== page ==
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Geology, Geophysics and Environment

Tytuł artykułu

Amber cockroaches, wood decomposers, dinosaur dung, clean Mesozoic ground and eusociality

Autorzy Vrsansky, P. 
Treść / Zawartość
Warianty tytułu
Konferencja XVth International Conference of Young Geologists Her'lany 2014 : Międzybrodzie Żywieckie, Poland, May, 8th-10th 2014
Języki publikacji EN
EN Among unresolved enigmas of ancient terrestrial ecosystems functioning, the origin of social life, wood decomposition, provisioning of dinosaur dung and cleanness of Mesozoic ground belong to most important ones (Zherikhin 2002). Sample from dinosaur-aged (125-million-year old) amber of Lebanon provided partial answer for all these questions (Vrsansky et al. 2013). An immature individual of the cockroach family Blattulidae was preserved with coprolites partially extruded from the body and containing particles of wood indicating external pre-digestion. Based on distribution curves (obtained using ST) a hypothesised was advanced that source of the wood particles were dinosaur feces. Additionally, identical particles of wood were discovered in dung of Mesozoic dinosaurs and lystrosaurs (Fiorelli et al. 2013, unpublished), supporting the present claims in unrequiring chewing of wood by cockroaches. The presence of processed wood with smooth edges is important in providing evidence for the occurrence of lignolytic endosymbionts in ancient cockroaches, which are transferred only in multigenerational organisation of population structure (e.g. in termites). In contrast to intuition, masses of dinosaur dung did not decay automatically as they contain too much nitrogen (as in birds) and normally would be deposited analogically to guano (high proportion of phosphorus). Nevertheless, after the extraction of nitrogen, dung is further exploited by plants, microorganisms and animal decomposers. This is in sharp contrast to exploitation of mammal dung and its fixed rapid exploiters. Nevertheless, also mammal dung can prevent growth of plants including grasses (see example from present-day Australia, where introduction of dung beetles was necessary - Bornemissza 1960). Huge amounts of dinosaur dung would cover surface and prevent growth of the lowest levels of plants, which would allow the significant erosion. Thus, thanks to an amber cockroach we now know that Mesozoic forests were rather clean due to clean-up services provided by cockroaches (no other dung-provisioning insects are known from the beginning of the Mesozoic).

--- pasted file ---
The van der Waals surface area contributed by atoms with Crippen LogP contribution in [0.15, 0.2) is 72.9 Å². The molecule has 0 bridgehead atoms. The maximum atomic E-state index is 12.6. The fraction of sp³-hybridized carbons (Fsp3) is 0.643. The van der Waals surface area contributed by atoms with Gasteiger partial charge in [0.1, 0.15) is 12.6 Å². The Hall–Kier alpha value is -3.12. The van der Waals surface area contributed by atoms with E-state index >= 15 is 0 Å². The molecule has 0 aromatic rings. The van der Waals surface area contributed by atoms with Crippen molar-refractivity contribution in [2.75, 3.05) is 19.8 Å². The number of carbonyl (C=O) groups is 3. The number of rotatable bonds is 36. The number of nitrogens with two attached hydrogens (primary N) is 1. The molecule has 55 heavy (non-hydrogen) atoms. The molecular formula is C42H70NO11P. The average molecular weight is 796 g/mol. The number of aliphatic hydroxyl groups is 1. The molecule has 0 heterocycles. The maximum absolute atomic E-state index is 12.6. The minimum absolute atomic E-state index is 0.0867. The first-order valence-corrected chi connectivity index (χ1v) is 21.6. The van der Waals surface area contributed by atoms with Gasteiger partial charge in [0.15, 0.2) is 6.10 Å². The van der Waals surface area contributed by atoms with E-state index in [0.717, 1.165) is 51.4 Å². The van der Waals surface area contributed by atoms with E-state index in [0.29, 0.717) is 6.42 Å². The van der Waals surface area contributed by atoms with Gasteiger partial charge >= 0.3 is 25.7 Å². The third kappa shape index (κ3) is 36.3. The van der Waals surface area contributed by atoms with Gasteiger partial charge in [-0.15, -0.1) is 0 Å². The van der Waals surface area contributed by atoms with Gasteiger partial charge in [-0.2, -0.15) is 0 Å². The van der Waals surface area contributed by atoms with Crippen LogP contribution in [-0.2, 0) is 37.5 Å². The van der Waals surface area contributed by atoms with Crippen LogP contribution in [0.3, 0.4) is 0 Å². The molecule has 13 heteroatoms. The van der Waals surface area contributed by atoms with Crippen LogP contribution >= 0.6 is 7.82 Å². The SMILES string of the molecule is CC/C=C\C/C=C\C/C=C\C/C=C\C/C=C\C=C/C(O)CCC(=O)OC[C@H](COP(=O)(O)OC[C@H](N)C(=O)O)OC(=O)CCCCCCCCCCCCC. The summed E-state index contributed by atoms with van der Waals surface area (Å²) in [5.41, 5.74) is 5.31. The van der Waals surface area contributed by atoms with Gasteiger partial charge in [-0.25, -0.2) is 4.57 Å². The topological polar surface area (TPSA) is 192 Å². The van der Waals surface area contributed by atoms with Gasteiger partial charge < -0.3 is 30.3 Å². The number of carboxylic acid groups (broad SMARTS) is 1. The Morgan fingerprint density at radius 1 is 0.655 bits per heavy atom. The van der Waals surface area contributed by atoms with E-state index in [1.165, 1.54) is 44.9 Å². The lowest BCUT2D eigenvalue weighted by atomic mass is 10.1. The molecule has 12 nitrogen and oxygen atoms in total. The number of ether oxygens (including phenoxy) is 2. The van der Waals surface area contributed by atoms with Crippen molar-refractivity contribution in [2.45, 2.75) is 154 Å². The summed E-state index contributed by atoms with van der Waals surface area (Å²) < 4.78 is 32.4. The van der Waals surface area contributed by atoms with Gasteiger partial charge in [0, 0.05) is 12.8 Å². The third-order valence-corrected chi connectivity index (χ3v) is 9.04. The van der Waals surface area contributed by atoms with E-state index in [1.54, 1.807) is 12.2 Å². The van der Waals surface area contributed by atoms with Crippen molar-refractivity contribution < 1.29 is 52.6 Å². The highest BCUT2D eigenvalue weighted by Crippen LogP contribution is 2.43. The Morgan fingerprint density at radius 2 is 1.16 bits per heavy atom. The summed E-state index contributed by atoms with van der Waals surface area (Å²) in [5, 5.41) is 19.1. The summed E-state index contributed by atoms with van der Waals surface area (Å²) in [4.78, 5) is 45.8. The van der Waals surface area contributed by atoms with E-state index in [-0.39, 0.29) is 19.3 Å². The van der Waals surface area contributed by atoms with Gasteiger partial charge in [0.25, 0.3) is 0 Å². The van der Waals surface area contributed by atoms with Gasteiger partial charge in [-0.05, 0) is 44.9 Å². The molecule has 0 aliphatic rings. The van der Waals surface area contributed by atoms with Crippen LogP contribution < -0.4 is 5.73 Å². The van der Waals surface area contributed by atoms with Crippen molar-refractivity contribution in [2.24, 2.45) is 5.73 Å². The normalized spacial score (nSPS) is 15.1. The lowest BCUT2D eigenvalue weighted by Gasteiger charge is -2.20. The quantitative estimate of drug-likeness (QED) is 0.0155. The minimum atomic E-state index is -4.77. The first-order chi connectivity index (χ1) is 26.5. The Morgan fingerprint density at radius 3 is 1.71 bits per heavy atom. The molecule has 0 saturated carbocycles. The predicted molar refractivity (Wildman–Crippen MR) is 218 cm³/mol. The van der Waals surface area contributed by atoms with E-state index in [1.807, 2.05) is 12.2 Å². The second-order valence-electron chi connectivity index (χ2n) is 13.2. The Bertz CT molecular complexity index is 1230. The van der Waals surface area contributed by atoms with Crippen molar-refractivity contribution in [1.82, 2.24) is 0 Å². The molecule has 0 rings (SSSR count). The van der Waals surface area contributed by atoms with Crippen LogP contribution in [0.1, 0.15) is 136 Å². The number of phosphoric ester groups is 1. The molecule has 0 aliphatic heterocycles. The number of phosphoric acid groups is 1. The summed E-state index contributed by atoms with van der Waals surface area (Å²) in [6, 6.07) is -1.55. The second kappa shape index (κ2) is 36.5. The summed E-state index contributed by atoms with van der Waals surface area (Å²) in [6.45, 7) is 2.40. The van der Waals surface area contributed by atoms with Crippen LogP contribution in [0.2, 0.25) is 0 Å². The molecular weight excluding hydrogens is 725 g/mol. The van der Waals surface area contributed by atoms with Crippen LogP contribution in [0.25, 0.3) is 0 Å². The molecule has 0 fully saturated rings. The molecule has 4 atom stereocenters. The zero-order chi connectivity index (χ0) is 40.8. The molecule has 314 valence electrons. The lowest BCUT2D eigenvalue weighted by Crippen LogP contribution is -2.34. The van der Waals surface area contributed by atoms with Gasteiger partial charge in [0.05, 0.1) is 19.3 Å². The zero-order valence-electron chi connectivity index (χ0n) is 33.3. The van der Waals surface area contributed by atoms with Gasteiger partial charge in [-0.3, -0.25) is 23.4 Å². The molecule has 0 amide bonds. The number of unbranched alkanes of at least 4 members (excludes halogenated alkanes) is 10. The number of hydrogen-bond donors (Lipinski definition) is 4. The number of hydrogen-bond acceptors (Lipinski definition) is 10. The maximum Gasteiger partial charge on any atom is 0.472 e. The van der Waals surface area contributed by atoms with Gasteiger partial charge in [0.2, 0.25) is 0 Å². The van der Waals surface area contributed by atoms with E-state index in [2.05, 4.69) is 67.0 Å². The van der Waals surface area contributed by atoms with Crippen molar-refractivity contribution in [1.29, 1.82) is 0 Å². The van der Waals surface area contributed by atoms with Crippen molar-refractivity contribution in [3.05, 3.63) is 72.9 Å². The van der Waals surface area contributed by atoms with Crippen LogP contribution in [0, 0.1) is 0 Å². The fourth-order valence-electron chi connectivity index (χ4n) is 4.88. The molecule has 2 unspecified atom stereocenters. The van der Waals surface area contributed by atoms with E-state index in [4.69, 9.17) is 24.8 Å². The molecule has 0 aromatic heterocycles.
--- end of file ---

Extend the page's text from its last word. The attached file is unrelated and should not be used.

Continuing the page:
Słowa kluczowe
EN ecosystem   social life   wood decomposition  
Wydawca Wydawnictwa AGH
Czasopismo Geology, Geophysics and Environment
Rocznik 2014
Tom Vol. 40, no. 1
Strony 135
Opis fizyczny Bibliogr. 4 poz.
autor Vrsansky, P.
  • Slovak Academy of Sciences, Geological Institute; Dubravskd cesta 9, P.O. BOX 106, 840 05 Bratislava 45, Slovakia,
1. Bornemissza G.F., 1960. Could dung eating insects improve our pastures? Journal od Australian Institute of Agricultural Science, 26, 54-56.
2. Fiorelli L.E., Ezcurra M.D., Hechenleitner E.M., Arganaraz E., Taborda J.R.A., Trotteyn M.J., Belen von Baczko M. & Desojo J.B., 2013. The oldest known communal latrines provide evidence of gregarism in Triassic megaherbivores. Scientific Reports, 3, 3348.
3. Vrsansky P., Van de Kamp T., Azar D., Prokin A., Vidlicka L. & Vagovic P., 2013. Cockroaches probably cleaned up after dinosaurs. PLOS ONE 0080560.
4. Zherikhin V.V., 2002. Ecological History of the Terrestrial Insects, [in:] Rasnitsyn A.P. & Quicke D.L.J. (eds), History of Insects, Kluwer, Dodrecht, 331-388.
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